Some parents are to their children what the NSA and market research corporations are to the rest of us. Myra Hamilton writes at the Conversation:
Children consistently delight and surprise us, and make us hoot with laughter. It’s only natural to want to share these moments with friends and family. But the trend of posting information about our young children on social media sites raises an important issue: don’t children deserve some privacy?
Traditionally, people may have told funny or icky anecdotes about their children to their nearest and dearest when they saw them, or wheeled out embarrassing photos of their naked children at 21st birthday parties.
But social media sites provide the opportunity to share this information far more widely. Parents can place information permanently online where it may come back to haunt them, or their children.
Many parents post photos and videos online of their young children during their most cute, funny, or embarrassing moments. Daily chronicles of the most personal kind are appearing on social media sites around the world. These posts include the most intimate anecdotes about anything from poo and vomit to funny or misguided comments children have made.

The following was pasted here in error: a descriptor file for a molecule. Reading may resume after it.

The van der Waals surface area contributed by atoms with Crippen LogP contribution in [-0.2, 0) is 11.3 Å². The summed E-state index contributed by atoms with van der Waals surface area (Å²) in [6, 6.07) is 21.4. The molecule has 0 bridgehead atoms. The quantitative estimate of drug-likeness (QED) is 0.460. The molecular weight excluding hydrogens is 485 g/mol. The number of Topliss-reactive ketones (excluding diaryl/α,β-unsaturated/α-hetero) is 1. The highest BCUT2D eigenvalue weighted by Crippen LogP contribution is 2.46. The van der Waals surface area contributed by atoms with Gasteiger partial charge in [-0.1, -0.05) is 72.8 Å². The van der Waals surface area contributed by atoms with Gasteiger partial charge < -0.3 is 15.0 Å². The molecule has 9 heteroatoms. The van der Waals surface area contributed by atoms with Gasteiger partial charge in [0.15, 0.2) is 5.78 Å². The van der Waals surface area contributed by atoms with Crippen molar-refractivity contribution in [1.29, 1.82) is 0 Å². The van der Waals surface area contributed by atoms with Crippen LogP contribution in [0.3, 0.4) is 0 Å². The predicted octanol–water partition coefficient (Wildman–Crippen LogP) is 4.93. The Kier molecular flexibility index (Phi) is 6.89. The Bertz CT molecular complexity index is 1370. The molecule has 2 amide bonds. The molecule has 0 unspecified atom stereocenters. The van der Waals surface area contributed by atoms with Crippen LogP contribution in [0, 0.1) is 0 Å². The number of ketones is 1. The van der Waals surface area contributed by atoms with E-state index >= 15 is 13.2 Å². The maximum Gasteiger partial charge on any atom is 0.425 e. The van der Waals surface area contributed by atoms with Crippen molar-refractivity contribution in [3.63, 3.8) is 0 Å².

This can begin from the child’s earliest moments – from ultrasound images to photos of newborn babies still naked and covered in blood. One parent even posted an image of a toddler on the toilet with his pants around his ankles, peering down with trepidation.
While it’s natural for people to want to share information about their children’s funniest moments, it raises important issues about children’s privacy. A discussion of these issues has been strangely absent and as the trend intensifies, it is a discussion we need to have.
The issue is particularly salient in the context of younger children who are not old enough to speak for themselves. They cannot consent to the information being shared, or understand the possible implications.
Are children not owed some privacy as they learn to navigate the world? Can they not expect their most intimate moments, when they are at their most vulnerable or raw, to be shared only amongst those closest to them?
Should they not have the choice, when they are old enough to exercise it, about which of the moments catalogued by their loved ones are made more public?
Read more here.